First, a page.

Skip site navigation (1)Skip section navigation (2)
Date:      Mon, 30 Apr 2007 09:40:39 +0200
From:      Mark Evenson <mark.evenson@gmx.at>
To:        freebsd-questions@freebsd.org
Subject:   Re: Port dependency tool (if that's what you'd call it)
Message-ID:  <f146ho$bsr$1@sea.gmane.org>
In-Reply-To: <64c038660704292022w45b95a1en10521023bb9a3157@mail.gmail.com>
References:  <64c038660704292022w45b95a1en10521023bb9a3157@mail.gmail.com>

Next in thread | Previous in thread | Raw E-Mail | Index | Archive | Help
Modulok wrote:
> I'm not quite sure how to put into word what I want, so bear with me. Is
> there a tool in the base system which does something along these lines:
> 
> 1. Look at the makefile of a given port as far as its RUN_DEPENDS and
> BUILD_DEPENDS.
> 2. Subtracting what I have already installed, provide me with information
> about what would be fetched (and possibly installed) in an easy-to-digest
> format, recursively (for all dependents of dependents ... and so on).
> 
> If not part of the base system, is there a port which offers this
> functionality?

The standard ports for this kind of functionality are

	port-mgmt/portupgrade
	port-mgmt/portmaster

'portupgrade' is the older utility; 'portmaster' has recently come on 
the "scene", with slightly different aims.  I use 'portupgrade' as I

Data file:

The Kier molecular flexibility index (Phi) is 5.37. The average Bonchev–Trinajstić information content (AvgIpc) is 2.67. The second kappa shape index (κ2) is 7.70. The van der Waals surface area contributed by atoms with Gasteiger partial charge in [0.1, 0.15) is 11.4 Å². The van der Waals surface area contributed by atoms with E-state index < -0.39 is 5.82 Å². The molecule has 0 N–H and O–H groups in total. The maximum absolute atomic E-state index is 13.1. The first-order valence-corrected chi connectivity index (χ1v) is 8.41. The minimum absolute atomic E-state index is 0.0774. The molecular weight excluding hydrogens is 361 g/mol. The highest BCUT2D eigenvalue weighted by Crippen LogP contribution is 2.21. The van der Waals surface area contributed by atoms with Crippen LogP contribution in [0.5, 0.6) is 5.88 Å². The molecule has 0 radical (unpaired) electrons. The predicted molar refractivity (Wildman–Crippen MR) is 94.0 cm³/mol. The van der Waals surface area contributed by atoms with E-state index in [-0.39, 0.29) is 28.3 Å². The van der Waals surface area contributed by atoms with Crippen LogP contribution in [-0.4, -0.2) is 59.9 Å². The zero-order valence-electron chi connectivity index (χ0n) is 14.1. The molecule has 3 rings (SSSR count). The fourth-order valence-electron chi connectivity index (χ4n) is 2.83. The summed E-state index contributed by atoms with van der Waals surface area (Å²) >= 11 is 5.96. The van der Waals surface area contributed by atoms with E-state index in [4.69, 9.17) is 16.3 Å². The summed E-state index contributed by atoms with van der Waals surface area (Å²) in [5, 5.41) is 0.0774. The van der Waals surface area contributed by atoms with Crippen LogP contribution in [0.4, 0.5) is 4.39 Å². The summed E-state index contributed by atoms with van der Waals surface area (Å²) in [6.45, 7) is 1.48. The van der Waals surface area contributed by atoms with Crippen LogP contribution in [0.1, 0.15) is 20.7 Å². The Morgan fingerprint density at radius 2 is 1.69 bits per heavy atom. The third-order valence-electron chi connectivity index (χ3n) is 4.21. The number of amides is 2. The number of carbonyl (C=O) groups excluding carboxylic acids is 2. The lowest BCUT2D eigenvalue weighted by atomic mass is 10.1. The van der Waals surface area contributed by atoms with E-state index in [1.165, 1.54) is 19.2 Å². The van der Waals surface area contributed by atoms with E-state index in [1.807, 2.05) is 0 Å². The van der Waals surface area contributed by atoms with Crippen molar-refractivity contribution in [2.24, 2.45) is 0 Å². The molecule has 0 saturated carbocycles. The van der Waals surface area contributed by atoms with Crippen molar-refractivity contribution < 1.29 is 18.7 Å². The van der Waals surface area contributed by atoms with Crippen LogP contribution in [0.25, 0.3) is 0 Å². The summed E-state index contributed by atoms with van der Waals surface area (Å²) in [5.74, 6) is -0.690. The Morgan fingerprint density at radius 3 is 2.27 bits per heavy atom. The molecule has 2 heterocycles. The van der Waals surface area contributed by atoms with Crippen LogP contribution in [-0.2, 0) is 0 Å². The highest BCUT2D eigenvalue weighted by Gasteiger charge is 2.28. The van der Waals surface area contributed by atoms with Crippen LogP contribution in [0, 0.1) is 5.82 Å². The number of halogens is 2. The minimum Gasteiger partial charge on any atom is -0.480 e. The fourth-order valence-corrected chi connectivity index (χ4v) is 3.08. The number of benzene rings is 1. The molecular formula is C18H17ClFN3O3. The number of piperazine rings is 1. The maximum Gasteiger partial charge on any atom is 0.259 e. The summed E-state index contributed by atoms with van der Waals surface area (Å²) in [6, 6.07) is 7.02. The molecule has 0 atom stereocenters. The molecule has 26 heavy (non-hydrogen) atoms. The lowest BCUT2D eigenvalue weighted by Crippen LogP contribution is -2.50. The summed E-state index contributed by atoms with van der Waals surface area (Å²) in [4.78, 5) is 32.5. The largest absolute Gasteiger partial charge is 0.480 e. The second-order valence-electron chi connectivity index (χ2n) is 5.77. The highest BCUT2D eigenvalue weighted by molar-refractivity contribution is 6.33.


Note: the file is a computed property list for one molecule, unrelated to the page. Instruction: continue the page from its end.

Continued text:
haven't really spent the time to learn about 'portmaster'.

Once 'portupgrade' is installed, and you have built its database with 
'pkgdb', you should be able to answer your second question via

	freebsd$ portupgrade --noexecute --upward-recursive PORTNAME

where PORTNAME is the name of the port (qv. 'ports_glob' for how this is 
specified) to give you information on what needs to be updated.  You 
might need to trim the output a bit to get the succinct list of 
dependencies that need updating, but the output of 'portupgrade' is 
quite regular so a little regexp'in in your preferred scripting language 
  should bring you to the result you want.

There may be other more direct routes to the information you seek, but 
this way will definitely work.




-- 
<Mark.Evenson@gmx.at>

"[T]his is not a disentanglement from, but a progressive knotting into."




Want to link to this message? Use this URL: <http://docs.FreeBSD.org/cgi/mid.cgi?f146ho$bsr$1>